Workplace romances are commonplace, but risky

Almost eight in every 10 UK workers have admitted to having a workplace romance, while six out of 10 employees have met their life partner at work, according to research.

A survey of 1,274 employees across the UK by law firm Peninsula revealed that 79 per cent have had a workplace relationship, while 65 per cent met their partners at work.

Out of the 79 per cent of those who had a workplace relationship, 73 per cent said that they tried to keep it a secret from other work colleagues.

Peter Done, managing director of Peninsula, said managers should not intervene unless relationships are seriously burdening work and productivity.

“There are cases where a workplace romance may disrupt work and, if this is the case then the individuals needs to be informed,” he said.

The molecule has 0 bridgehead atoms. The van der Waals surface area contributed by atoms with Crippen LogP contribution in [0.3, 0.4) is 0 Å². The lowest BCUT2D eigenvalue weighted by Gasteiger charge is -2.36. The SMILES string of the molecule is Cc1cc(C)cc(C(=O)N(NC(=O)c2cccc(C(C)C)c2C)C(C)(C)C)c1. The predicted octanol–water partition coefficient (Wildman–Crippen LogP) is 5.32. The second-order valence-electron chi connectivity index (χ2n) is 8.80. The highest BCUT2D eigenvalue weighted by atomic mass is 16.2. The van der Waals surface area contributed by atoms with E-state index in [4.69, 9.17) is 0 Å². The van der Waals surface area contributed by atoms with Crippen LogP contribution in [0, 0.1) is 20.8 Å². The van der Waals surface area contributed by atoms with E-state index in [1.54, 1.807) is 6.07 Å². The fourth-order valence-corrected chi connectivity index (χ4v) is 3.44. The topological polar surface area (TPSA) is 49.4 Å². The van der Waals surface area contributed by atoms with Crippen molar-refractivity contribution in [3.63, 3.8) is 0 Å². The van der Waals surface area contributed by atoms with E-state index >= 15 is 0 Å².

“Employees need to ensure that they are not taking up company resources such as e-mail as this can be costly to employers.”

There are many cases where failed romances have turned nasty, even to the point where dismissing staff has been necessary, Done said.

This can create all sorts of problems in the long run and may lead to employment tribunals, he warned.

Managers also have to be careful that favouritism does not occur, especially where one of the partners is in management, because this can lead to all sorts of problems.

Employers would be well advised to implement policies to deal with such situations, Done added.

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